Technology-based exercise for people living with long-term health conditions:
Exploring the efficacy of a phone application home-based exercise algorithm on adherence to pulmonary rehabilitation of people suffering with chronic obstructive pulmonary disease (COPD).
This project aims to access the efficacy of strength-based exercise using a mobile phone application to deliver pulmonary rehabilitation (PR) to participants who suffer from chronic obstructive pulmonary disease (COPD). The study will aim to recruit 100 participants to take part in the intervention, from already established contacts within ‘breathe easy’ support groups. During a 12-week intervention period, COPD sufferers will be asked to use the mobile phone application a minimum of three times a week and a maximum of five times per week. The application is powered by a novel algorithm that outputs recommend exercises for the participant to complete.
Get Strong to Fight Childhood Cancer: An Exercise Intervention for Children and Adolescents Undergoing Anti-Cancer Treatment (FORTEe)
Cancer is the first leading cause of death by non-communicable diseases in children in Europe. During cancer treatment, patients’ morbidity is increased due to physical inactivity, cancer-related fatigue (CRF) and reduced health-related quality of life (HRQoL). Adapted exercise training in cancer patients, called exercise oncology, is an increasingly recognised, promising health care intervention. In adults, exercise oncology revealed notable effects on tolerance and completion rate of cancer treatment. However, in childhood cancer patients, strong evidence for exercise efficiency is lacking. Thus, precision exercise training is not part of standard care in paediatric oncology and does not reach the majority of patients. By pooling the leading expertise on a European level, the FORTEe project aims to evaluate a personalised and standardised exercise intervention for children and adolescents undergoing anti-cancer treatment. In the present randomised, controlled FORTEe trial, high evidence for an innovative, patient-centred exercise treatment will be generated. FORTEe promotes exercise oncology that aims at making patients “stronger to fight childhood cancer”. Supervised exercise training intends to increase muscle strength and reduce muscular atrophy due to bedrest. CRF and HRQoL can be improved and in the future, these benefits may help to fight childhood cancer by increasing therapy efficiency and survival rate. Within the project, digital, innovative technologies such as augmented reality will be developed and applied to make the exercise training more effective, age-adapted and personalised. Moreover, FORTEe will stimulate translational research to provide access to paediatric exercise oncology as a new health care intervention. As a progress beyond the current state-of-the-art, FORTEe has the ambition to implement paediatric exercise oncology as an evidence-based standard in clinical care for all childhood cancer patients across the EU and beyond.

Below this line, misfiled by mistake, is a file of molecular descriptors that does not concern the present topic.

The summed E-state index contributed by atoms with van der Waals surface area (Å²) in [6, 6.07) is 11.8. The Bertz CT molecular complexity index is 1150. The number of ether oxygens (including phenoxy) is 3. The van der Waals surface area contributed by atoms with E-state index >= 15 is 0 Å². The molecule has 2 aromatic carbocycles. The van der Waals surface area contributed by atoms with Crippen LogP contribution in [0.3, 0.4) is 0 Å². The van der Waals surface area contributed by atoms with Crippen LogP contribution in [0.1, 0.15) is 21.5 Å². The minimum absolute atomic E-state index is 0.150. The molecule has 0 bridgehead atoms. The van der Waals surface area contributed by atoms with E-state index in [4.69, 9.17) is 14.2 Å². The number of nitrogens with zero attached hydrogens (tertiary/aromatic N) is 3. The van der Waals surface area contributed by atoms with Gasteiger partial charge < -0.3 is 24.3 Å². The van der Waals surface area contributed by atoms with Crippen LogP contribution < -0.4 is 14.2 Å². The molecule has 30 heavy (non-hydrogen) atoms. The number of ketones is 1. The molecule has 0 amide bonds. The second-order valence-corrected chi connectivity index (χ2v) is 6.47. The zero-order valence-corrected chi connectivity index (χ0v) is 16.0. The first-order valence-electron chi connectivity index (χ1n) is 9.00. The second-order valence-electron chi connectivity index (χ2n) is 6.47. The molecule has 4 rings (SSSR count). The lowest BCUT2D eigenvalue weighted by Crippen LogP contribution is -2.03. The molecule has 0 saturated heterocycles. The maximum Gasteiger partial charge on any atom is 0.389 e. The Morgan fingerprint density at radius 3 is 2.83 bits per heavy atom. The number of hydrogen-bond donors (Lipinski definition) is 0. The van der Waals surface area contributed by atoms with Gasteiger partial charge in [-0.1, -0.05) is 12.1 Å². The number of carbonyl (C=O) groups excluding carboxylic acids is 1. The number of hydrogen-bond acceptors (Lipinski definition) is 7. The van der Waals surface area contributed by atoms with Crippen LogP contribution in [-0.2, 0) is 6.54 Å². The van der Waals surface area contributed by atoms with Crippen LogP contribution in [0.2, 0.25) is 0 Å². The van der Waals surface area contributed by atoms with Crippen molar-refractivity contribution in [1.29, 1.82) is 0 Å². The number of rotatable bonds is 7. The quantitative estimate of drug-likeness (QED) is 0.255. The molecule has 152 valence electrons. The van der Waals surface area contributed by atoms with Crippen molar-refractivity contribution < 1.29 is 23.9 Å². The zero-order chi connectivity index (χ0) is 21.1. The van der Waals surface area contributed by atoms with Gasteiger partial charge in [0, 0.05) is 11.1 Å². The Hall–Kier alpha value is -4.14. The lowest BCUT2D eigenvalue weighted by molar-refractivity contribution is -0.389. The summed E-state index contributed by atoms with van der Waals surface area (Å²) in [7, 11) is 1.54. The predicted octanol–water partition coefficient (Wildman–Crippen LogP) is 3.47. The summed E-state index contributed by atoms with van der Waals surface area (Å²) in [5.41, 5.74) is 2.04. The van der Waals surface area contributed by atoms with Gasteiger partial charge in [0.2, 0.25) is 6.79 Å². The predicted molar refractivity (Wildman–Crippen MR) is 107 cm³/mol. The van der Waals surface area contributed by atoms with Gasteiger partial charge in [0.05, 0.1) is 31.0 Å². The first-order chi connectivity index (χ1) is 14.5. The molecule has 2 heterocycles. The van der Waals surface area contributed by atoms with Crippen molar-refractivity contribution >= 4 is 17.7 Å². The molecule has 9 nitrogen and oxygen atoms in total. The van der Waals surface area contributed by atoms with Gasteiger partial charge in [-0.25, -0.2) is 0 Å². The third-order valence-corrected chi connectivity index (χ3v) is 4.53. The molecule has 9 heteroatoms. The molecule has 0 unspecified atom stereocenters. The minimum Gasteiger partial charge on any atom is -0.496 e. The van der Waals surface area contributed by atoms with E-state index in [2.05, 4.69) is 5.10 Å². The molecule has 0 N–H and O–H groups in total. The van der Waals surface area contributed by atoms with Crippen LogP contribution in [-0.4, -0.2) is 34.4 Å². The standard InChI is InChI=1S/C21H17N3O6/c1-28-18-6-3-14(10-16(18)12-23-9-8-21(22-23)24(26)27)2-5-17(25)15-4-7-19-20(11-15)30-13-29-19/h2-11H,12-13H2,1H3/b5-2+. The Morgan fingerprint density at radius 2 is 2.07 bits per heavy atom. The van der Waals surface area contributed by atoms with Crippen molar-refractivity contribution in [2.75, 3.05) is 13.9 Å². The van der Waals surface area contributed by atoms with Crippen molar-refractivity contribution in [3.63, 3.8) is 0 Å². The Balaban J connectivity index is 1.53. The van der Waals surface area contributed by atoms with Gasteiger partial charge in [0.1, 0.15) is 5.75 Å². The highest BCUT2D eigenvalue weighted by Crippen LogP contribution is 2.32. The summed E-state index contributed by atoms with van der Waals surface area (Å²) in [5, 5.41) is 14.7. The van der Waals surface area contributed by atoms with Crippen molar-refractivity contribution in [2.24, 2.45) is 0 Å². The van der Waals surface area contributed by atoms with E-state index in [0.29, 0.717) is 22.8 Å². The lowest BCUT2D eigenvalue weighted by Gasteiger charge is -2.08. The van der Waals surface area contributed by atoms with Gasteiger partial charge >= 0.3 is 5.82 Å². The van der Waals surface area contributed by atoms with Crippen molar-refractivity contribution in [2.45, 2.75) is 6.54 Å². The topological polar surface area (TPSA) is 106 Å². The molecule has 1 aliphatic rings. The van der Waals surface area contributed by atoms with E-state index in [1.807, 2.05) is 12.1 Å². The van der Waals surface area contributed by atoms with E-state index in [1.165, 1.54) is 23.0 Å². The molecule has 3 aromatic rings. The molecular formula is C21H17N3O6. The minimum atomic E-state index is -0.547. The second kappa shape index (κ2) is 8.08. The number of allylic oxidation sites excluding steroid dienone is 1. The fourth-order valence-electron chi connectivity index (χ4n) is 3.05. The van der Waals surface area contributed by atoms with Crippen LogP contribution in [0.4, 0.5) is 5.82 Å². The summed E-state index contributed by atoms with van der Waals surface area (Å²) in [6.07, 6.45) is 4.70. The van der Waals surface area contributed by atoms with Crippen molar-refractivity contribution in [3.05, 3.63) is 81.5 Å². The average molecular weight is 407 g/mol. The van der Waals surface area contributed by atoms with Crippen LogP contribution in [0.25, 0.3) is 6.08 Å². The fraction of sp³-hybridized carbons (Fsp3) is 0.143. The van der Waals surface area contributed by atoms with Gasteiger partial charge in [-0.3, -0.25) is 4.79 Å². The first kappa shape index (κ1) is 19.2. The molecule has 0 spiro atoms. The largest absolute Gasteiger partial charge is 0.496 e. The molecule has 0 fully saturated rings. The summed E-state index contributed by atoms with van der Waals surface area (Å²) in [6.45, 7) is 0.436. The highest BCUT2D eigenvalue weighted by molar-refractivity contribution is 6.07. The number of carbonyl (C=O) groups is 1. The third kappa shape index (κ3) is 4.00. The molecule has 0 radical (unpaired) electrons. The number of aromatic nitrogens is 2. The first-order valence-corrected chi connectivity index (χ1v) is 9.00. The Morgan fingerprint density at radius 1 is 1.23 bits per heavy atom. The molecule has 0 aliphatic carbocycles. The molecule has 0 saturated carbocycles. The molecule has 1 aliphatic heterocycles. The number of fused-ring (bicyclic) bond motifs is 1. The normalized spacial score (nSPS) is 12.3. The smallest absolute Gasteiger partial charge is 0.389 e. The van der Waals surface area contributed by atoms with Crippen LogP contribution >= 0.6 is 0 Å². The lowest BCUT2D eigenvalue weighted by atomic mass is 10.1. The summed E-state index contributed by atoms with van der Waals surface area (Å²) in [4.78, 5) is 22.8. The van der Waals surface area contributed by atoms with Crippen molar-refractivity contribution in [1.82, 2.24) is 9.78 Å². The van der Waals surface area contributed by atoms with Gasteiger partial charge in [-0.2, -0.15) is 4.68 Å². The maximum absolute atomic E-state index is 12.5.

- Cancers Augmented Reality Environment (CARE)
This pilot is to test the potential role of an augmented reality (AR) intervention to promote lifestyle management, initially in post cancer treatment patient volunteers, educating the patient of proven benefits of exercise and lifestyle choices using an avatar as a personal exercise therapist.
My current PhD research focuses on sports prevision and policy within primary school physical education. I have a particular interest in the current issues surrounding the declining activity level of young people within the UK, exploring the reasons this may be happening and using other countries' structures in comparative studies within the area.
Research group membership
- Departmental lead for Public Engagement with Research
- Healthy Aging Network
- Children and Young people network
- Artificial intelligence and data network
- Sport, Exercise and Physical Activity Research Group
- Faculty Innovation Team
I am currently involved in active research looking at how technology can be used to assist people within rehab from medical treatment.